Wyoming’s groundbreaking Food Freedom Act has served as a national model for how states can deregulate many in-state food sales. The five-year-old law opened up many previously illegal food transactions in Wyoming, and has delivered on its promise to benefit ranchers, other food entrepreneurs, and consumers alike. And it’s done so without a single case of foodborne illness being tied to any foods sold under the law.

The law also keeps getting better. As I detailed a column just last month, an amendment to the Act will allow low-risk foods such as homemade jams to be sold in grocery stores and sold and consumed in restaurants.

That was great news. But yet another new amendment to the law, passed last month and set to take effect in July, could further bolster the fortunes of ranchers and consumers in the state.

A new animal share amendment will let consumers buy individual cuts of meat directly from ranchers though an animal-share agreement, completely outside of the typical U.S. Department of Agriculture inspection regime. That’s something that’s still illegal in the other 49 states. It’s also why the Wyoming law could be a game changer for ranchers in the state and—should other states follow suit—a valuable new revenue stream for farmers and ranchers across the country.

The new amendment was introduced by Wyoming State Rep. Tyler Lindholm (R), who co-sponsored the bipartisan Food Freedom Act five years ago.

“The idea for the bill is simple,” Lindholm—a rancher with whom I serve on the board of the nonprofit Farm-to-Consumer Legal Defense Fund—told me this week. “Let ranchers and farmers sell herd shares for their animals. That way the entire herd is ‘owned’ by all of the customers before slaughter, thereby meeting the exemption standards of the federal law, and now the rancher does not have to jump through the hoops of the Federal Meat Inspection Act and can utilize the smaller mom and pop butchers that still [exist] in most of our small towns.”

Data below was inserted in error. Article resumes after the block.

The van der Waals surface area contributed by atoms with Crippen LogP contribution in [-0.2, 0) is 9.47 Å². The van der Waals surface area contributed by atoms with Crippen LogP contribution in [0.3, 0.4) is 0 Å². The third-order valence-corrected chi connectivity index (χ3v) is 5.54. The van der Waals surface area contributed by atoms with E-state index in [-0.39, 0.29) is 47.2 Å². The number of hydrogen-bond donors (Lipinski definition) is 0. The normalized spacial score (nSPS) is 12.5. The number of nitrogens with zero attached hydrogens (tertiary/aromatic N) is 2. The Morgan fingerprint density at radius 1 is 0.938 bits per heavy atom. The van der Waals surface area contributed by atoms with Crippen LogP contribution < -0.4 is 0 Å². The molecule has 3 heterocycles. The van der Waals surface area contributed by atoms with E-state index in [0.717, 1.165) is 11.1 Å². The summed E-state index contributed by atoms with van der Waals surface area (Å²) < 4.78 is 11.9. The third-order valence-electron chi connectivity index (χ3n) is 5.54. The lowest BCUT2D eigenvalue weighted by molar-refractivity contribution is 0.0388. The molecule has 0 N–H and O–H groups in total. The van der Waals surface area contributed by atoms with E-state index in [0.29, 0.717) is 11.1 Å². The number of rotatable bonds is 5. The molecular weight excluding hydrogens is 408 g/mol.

The premise behind animal shares isn’t new. For example, some states which prohibit raw (unpasteurized) milk sales allow distribution to people who’ve purchased shares in one or more of a farmer’s dairy cattle. These “herdshare” agreements let a farmer raise and care for the herd-shared livestock in exchange for providing some of its (typically unpasteurized) milk to share owners.

Meat sharing has been a bit more complicated. As I detail in my book, Biting the Hands that Feed Us: How Fewer, Smarter Laws Would Make Our Food System More Sustainable, a consumer may buy a significant portion of a living cow—say one-quarter or one-half its post-slaughter weight—and take possession of its meat after it’s been slaughtered in a non-USDA approved facility without running afoul of USDA rules.

But that can mean buying more than 100-200 pounds of beef. Until the new Wyoming law, consumers who weren’t quite that hungry (or who wanted only a particular cut of meat) have had little option but to buy from farmers who’d had their animals processed under the USDA’s rules or to go to the grocery store for similarly inspected cuts.

The Wyoming amendment takes advantage of an exemption created under § 623(a) of the Federal Meat Inspection Act, which governs interstate and even most intrastate livestock slaughter and meat sales in this country. The FMIA exemption allows custom slaughtering of livestock by and for an “owner” of the animal. (Read the full article at